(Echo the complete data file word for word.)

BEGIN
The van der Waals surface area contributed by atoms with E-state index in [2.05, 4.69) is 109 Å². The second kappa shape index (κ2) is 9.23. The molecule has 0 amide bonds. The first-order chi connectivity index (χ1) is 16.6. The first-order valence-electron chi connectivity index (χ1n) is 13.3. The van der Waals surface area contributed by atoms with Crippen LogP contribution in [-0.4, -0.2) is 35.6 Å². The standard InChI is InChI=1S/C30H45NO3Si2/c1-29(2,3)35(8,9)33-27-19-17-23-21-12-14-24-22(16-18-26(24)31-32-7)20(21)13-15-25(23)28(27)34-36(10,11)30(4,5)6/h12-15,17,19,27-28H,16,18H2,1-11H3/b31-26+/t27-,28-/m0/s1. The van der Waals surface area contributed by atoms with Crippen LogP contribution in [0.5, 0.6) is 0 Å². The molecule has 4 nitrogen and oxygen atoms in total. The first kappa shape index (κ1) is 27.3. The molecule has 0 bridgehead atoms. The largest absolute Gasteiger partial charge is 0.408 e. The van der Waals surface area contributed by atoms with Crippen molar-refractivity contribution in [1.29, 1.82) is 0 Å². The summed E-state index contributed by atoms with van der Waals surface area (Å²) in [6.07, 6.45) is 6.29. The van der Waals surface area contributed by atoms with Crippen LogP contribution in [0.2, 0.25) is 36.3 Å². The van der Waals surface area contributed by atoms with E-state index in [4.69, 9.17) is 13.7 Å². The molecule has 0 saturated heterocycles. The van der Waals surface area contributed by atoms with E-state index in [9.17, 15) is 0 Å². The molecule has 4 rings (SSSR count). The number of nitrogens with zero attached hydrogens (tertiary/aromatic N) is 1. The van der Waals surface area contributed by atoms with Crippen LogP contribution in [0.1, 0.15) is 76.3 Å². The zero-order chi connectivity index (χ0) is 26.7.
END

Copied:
The van der Waals surface area contributed by atoms with E-state index in [2.05, 4.69) is 109 Å². The second kappa shape index (κ2) is 9.23. The molecule has 0 amide bonds. The first-order chi connectivity index (χ1) is 16.6. The first-order valence-electron chi connectivity index (χ1n) is 13.3. The van der Waals surface area contributed by atoms with Crippen LogP contribution in [-0.4, -0.2) is 35.6 Å². The standard InChI is InChI=1S/C30H45NO3Si2/c1-29(2,3)35(8,9)33-27-19-17-23-21-12-14-24-22(16-18-26(24)31-32-7)20(21)13-15-25(23)28(27)34-36(10,11)30(4,5)6/h12-15,17,19,27-28H,16,18H2,1-11H3/b31-26+/t27-,28-/m0/s1. The van der Waals surface area contributed by atoms with Crippen LogP contribution in [0.5, 0.6) is 0 Å². The molecule has 4 nitrogen and oxygen atoms in total. The first kappa shape index (κ1) is 27.3. The molecule has 0 bridgehead atoms. The largest absolute Gasteiger partial charge is 0.408 e. The van der Waals surface area contributed by atoms with Crippen molar-refractivity contribution in [1.29, 1.82) is 0 Å². The summed E-state index contributed by atoms with van der Waals surface area (Å²) in [6.07, 6.45) is 6.29. The van der Waals surface area contributed by atoms with Crippen LogP contribution in [0.2, 0.25) is 36.3 Å². The van der Waals surface area contributed by atoms with E-state index in [4.69, 9.17) is 13.7 Å². The molecule has 0 saturated heterocycles. The van der Waals surface area contributed by atoms with E-state index in [9.17, 15) is 0 Å². The molecule has 4 rings (SSSR count). The number of nitrogens with zero attached hydrogens (tertiary/aromatic N) is 1. The van der Waals surface area contributed by atoms with Crippen LogP contribution in [0.1, 0.15) is 76.3 Å². The zero-order chi connectivity index (χ0) is 26.7.